Court of Appeal judges have ruled that if a fatality is caused by a motorist who has been disqualified or does not have a valid licence or insurance, then they are responsible for the death, regardless of the circumstances of the accident.
An unlicensed driver was sent to prison following an incident in which he hit a pedestrian who walked out in front of his vehicle, which was not insured. The driver appealed against the conviction, but it was upheld by three judges sitting in London, who said "blameworthy conduct was not necessary".
It had been asked of Lord Justice Thomas, and his peers Judge James Wadsworth QC and Mr Justice Silber, that they rule the crime of causing death by driving when unlicensed, disqualified or uninsured could not be committed "without some fault or other blameworthy conduct" on a motorist's part.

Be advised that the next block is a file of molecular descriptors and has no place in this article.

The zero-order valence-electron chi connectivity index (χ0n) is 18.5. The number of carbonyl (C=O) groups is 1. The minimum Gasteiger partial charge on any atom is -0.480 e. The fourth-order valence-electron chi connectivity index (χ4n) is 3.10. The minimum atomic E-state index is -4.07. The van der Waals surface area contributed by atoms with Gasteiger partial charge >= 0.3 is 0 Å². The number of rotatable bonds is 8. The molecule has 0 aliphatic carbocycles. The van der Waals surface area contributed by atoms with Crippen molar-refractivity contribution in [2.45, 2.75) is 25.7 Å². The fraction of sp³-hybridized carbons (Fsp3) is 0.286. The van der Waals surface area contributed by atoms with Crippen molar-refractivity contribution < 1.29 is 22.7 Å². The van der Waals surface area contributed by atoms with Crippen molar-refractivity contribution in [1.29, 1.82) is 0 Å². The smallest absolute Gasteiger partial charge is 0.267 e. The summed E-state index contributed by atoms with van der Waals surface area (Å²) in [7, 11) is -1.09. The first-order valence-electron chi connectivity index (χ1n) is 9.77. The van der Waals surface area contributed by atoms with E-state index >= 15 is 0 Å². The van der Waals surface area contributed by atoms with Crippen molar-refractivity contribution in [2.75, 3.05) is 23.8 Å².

In their findings, the judges said that it was "sufficient" that the driving had been "a" cause of the death - one that was more than "minute and negligible", and that blameworthy conduct was not necessary.
The unsuccessful appeal was brought by bar manager Jason John Williams, 39, from Swansea, who was tried at Swansea Crown Court on a single count of causing death by driving without insurance and without a licence.
Lord Justice Thomas said the prosecution accepted that "no fault, carelessness or lack of consideration in driving can be attributed to the appellant".
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